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Hershey’s made a recent announcement that’s got people talking. The beloved chocolate company is working toward making 50 percent of its standard and king-size confections 200 calories or less. While that’s seemingly good news for health-conscious chocolate lovers, consumers are questioning if this is a real change worthy of attention or just an ingenious marketing scheme.
In a press release, Hershey’s outlined its plan to make its products healthier by shaving calories down to 200, putting calorie information on the front of the bar and releasing new packaging that makes it easier to save part of a bar for later. While anything that helps consumers make healthier choices is a good thing, we can’t help but look at what these changes really mean for consumers.
News outlets like Yahoo and Fortune have dubbed Hershey’s decision to cut down on calories “a big pledge” and “a major change” — but it’s important to consider that the standard Hershey chocolate bar already comes it at 210 calories. Does a 10-calorie difference really equate to a major change? What’s more, 30 percent of Hershey products already meet their new 200-calorie-or-less requirement.
Not only is the calorie adjustment less significant than implied by the announcement, but the means by which the company is cutting the calories is also largely unimpressive. According to the press release, Hershey’s is essentially just making the bars smaller, not making the recipe any healthier: “Hershey expects that the 200-calorie commitment will be achieved through a combination of reformulation, innovative new products and adjusting the size of certain items in the portfolio.”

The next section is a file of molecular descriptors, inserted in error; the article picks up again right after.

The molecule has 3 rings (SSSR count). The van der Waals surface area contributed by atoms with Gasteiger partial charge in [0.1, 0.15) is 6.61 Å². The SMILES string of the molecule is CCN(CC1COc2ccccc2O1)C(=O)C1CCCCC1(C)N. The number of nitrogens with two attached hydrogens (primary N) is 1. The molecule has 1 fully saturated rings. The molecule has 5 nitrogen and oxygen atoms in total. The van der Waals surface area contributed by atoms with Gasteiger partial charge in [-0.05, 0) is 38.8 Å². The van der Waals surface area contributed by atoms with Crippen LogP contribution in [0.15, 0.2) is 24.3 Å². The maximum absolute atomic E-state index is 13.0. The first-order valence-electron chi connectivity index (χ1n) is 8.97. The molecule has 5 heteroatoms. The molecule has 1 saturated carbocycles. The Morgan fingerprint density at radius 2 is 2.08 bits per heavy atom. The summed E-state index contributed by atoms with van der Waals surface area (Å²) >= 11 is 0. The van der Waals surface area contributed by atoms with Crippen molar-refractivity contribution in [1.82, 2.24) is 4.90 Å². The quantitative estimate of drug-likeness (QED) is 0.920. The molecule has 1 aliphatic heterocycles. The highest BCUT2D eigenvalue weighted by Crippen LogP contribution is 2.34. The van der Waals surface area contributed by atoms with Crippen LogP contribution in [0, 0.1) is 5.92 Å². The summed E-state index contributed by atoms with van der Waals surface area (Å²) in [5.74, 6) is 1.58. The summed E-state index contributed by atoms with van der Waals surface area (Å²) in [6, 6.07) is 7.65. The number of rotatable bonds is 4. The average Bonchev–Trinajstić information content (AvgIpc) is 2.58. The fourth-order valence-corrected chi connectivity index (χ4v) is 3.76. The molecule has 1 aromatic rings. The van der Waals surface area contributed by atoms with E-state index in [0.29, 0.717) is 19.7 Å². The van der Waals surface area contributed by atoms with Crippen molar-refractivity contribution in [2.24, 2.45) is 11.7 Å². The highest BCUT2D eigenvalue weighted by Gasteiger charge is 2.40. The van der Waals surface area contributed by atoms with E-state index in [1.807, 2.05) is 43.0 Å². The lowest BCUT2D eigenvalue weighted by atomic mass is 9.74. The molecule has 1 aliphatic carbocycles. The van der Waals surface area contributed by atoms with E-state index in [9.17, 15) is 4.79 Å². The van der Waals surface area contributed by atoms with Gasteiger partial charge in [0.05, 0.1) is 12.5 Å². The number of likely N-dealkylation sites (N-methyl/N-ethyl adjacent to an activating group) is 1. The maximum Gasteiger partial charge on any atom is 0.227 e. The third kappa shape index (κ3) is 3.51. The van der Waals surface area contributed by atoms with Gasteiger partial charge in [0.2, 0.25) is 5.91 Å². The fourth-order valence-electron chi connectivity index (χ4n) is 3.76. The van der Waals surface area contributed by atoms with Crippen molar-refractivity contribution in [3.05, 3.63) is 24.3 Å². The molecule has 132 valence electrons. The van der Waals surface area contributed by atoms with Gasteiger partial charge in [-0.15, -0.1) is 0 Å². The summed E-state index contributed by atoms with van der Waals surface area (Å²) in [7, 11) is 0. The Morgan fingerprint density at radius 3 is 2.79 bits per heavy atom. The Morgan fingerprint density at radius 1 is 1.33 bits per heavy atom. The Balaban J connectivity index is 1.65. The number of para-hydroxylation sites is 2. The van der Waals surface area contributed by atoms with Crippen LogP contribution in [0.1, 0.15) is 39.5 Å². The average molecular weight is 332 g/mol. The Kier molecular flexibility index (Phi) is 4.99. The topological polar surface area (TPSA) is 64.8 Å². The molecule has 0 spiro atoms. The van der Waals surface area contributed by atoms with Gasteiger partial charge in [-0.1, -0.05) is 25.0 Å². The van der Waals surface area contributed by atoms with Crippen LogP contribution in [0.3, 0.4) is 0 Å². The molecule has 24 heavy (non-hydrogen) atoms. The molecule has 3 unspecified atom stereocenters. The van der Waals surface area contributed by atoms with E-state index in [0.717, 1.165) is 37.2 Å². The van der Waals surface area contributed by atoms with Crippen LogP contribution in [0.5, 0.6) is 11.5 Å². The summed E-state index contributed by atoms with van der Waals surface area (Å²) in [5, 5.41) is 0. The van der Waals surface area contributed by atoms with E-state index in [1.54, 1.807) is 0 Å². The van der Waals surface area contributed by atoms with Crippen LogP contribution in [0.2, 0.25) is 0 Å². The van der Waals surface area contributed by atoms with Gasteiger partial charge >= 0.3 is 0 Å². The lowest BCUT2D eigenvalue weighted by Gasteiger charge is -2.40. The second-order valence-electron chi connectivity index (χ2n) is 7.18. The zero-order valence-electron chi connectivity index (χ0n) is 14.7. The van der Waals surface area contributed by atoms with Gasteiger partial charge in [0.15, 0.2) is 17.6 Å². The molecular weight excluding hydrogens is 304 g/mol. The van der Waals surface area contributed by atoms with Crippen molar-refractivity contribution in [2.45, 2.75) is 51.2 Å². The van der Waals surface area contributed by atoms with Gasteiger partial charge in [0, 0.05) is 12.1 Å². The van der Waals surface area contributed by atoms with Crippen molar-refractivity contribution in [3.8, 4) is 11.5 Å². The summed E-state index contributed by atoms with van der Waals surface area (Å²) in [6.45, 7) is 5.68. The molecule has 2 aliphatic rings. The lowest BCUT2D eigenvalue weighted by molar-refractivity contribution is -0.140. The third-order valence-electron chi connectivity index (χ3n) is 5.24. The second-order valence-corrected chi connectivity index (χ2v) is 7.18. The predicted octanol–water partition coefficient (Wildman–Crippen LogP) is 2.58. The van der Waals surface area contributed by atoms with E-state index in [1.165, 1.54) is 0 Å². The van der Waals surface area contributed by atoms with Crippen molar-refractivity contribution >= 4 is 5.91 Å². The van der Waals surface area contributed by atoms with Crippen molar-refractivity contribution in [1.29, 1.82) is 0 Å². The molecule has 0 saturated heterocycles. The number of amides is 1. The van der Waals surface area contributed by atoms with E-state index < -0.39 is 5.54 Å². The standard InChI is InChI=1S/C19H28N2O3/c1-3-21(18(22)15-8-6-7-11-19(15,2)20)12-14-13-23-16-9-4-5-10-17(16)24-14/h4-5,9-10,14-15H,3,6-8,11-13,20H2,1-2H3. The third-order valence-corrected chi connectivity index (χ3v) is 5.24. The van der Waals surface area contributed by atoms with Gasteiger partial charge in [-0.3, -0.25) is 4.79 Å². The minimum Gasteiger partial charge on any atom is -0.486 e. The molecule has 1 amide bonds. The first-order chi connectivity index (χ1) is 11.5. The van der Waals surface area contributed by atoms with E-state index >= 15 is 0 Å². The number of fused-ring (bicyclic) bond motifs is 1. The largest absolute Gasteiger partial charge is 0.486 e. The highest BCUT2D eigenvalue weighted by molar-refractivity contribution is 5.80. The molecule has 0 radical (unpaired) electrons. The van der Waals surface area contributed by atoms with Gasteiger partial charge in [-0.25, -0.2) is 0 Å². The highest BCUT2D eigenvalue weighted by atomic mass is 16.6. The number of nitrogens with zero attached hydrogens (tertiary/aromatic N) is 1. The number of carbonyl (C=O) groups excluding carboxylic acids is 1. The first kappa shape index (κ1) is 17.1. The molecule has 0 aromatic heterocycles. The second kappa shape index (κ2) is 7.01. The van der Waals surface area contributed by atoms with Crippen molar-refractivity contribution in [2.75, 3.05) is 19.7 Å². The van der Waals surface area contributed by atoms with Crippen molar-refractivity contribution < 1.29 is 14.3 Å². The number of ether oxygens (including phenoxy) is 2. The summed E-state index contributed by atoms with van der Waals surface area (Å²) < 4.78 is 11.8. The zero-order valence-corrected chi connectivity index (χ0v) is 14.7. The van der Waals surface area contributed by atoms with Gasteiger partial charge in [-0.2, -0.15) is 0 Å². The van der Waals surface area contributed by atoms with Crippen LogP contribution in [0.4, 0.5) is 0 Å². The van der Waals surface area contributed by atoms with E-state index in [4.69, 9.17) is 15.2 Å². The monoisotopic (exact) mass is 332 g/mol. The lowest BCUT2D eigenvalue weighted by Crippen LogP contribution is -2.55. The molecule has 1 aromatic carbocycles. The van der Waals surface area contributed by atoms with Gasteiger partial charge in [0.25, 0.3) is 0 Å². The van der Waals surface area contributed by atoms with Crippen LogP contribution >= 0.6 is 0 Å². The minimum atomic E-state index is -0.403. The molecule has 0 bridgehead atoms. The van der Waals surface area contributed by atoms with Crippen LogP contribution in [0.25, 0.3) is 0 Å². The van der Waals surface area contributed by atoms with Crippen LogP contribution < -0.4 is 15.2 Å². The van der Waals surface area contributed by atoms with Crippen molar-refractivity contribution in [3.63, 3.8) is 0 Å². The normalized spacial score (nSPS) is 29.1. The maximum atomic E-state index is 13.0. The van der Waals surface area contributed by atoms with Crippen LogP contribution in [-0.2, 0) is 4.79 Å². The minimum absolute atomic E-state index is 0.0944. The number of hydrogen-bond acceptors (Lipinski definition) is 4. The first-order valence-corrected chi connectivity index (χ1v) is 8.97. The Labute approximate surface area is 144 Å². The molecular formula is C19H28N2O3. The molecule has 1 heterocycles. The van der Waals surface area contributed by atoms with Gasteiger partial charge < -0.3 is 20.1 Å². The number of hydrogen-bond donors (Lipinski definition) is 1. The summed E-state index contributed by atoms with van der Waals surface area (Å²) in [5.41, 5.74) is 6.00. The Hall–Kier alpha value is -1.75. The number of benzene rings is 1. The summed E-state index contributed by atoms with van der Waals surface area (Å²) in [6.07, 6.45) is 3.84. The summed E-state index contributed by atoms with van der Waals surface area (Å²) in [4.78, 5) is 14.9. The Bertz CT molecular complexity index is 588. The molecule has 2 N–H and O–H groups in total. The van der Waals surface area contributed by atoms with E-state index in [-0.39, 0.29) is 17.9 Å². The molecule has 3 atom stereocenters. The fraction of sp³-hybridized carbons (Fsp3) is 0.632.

And the kicker? You’re going to have to wait until 2022 for Hershey’s “low calorie” offerings to even be a thing.
Fortune points out a growing trend: American consumers are demanding healthier food choices, and big food companies are responding by doing everything in their power to make their products appear healthier. In an effort to avoid declining sales, companies like McDonald’s, KFC, Nestle and now Hershey’s are looking for ways to rebrand themselves and their offerings. While some companies are doing this by offering “snack-size” packages, others are touting antibiotic-free meat and products that contain fewer calories.
The truth of the matter is that many big food companies aren’t making these seemingly healthy changes out of the goodness of their hearts, they’re doing it to keep sales from slipping. As more brands continue to adapt or die, it will be your responsibility as a consumer to decipher what’s a real commitment to change and what’s a wisely crafted attempt at jumping on the health-conscious bandwagon.
Stay woke, people!
What Do YOU Think?
Do you think the change that Hershey’s is making is significant? How do you tell what’s healthy and what’s not? Let us know in the comments!